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Summer of Love: How Hippies Changed the World review - the weird and wonderful roots of the Sixties counterculture | reviews, news & interviews

Summer of Love: How Hippies Changed the World review - the weird and wonderful roots of the Sixties counterculture

Summer of Love: How Hippies Changed the World review - the weird and wonderful roots of the Sixties counterculture

BBC Four reveals the secrets of the mind-expanding summer of '67

The Grateful Dead, San Francisco, 1967

As the accompanying music reminded us, it's the time of the season for looking back in languor at the psychedelic daze that descended on America's West Coast in 1967. It was an era when one was enjoined, if going to San Francisco, to "be sure to wear flowers in your hair".

"Feed your head," added the Jefferson Airplane, ensconced in their Haight-Ashbury rabbit-hole.

However, the scope of this first of two programmes was much wider, and far more interesting, than a mere survey of the rock groups of the day. It went back to the beginning of the 20th century and travelled both east and west as it sketched out the philosophical and cultural influences that eventually manifested themselves in massed hippiedom (below, Golden Gate Park, 1967).

Summer of Love: How Hippies Changed the WorldWho knew – well, you would have done if you'd read the preview in Radio Times, but no matter – that the hippie dawn could be traced back to a cult of German "nature boys" (or Naturmensch) who were lured to the idyllic climes of California before World War One, and lived on fruits and berries in the wilderness? One of them opened the Health Hut, the first health food store in San Francisco. Another, Eden Ahbez, wrote their theme song, "Nature Boy", memorably recorded by Nat King Cole. There was a photo of Rudolf Valentino visiting the Boys in their rustic lair. 

Other inputs included the weird occult ramblings of Aleister Crowley, which included Satanism, eastern mysticism and free love and inspired the so-called "free thinkers" (Crowley later got his picture included on the sleeve of Sgt Pepper). It was Crowley who gave Aldous Huxley (pictured below) his first dose of mescaline, and Huxley's Doors of Perception would become a hippie set text, as well as giving Jim Morrison the name of his band. In the Fifties, Huxley lived at the Esalen Institute at Big Sur on the California coast, where mysticism, mind-body awareness and other New Agey stuff were the order of the day.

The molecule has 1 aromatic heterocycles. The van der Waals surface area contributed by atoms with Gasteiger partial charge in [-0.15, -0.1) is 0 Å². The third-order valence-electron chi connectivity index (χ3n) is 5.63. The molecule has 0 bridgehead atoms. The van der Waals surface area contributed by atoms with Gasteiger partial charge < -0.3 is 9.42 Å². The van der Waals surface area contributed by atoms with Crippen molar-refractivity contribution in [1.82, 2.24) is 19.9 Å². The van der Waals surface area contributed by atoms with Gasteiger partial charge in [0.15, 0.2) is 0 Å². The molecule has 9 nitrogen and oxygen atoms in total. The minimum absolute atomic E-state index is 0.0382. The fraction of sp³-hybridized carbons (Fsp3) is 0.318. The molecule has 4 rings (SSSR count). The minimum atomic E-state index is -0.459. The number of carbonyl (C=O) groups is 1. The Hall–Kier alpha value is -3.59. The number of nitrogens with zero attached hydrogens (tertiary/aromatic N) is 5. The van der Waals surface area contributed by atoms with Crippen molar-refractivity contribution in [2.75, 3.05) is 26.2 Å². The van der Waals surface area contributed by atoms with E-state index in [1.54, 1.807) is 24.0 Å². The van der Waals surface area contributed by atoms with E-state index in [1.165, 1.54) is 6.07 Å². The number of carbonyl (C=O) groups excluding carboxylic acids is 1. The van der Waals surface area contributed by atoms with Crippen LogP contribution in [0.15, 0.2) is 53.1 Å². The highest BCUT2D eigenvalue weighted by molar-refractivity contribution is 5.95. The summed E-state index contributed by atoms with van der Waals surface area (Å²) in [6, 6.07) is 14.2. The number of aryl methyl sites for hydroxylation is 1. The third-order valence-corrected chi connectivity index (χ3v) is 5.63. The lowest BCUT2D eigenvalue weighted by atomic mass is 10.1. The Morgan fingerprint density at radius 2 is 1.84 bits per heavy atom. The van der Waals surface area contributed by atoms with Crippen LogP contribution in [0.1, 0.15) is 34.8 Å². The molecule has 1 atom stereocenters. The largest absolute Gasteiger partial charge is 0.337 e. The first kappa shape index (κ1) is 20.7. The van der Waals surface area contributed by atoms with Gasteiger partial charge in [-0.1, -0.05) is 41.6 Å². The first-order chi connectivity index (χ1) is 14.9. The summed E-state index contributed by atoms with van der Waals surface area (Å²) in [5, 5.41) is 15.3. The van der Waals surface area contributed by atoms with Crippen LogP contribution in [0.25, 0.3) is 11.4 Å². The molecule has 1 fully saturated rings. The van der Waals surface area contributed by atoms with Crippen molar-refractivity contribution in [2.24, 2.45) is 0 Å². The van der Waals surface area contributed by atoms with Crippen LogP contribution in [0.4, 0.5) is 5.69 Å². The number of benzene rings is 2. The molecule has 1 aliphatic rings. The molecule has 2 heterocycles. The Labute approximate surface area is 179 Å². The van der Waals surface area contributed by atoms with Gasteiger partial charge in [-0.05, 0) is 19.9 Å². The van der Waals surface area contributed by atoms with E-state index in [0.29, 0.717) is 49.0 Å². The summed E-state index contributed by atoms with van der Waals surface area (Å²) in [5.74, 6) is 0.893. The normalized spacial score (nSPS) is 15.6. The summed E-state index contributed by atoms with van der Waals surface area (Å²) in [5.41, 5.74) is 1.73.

Summer of Love: How Hippies Changed the WorldThen LSD was added to the mix, and suddenly the word turned paisley. Ken Kesey, unwittingly dosed with acid as part of a CIA experiment, went on to write One Flew Over the Cuckoo’s Nest, and there was a clip of him saying he could never have written what he did if his mind hadn't been liberated by the drug. Aldous "Captain Trips" Huxley even got Cary Grant into LSD, for heaven’s sake, and on one occasion the suave thespian became convinced he’d turned into a giant penis being fired into space. Boiling up bespoke acid became the speciality of Berkeley dropout Owsley Stanley, and when folk musician Jerry Garcia was challenged by Kesey to create a musical soundtrack for the LSD experience, Garcia invented the Grateful Dead. 

Ferment was all around. Herbert Marcuse was teaching his own version of Marxism to radical yoof at Berkeley, where the feminist movement was experiencing its earliest stirrings. In nearby Oakland, the Black Panthers were exhibiting a focus and organisation most hippies were incapable of. Actor Peter Coyote had some splendid anecdotes about his time with the anarchist performance troupe the Diggers, who deplored property ownership and opened a shop where everything was free. (Coyote had to explain to a would-be shoplifter that you couldn’t steal what was being given away for nothing.)

Summer of Love: How Hippies Changed the WorldIntensely as they remembered it, it was as if the participants still couldn’t believe it had all really happened. The ecstatic exuberance of the moment reached a peak with the Monterey Pop Festival in June 1967, where the San Francisco bands met The Who, Hendrix and Otis Redding. Eric Burdon (rIght) admitted that “I really did think that LSD was the answer to the world’s problems.” Would that it had been so simple.


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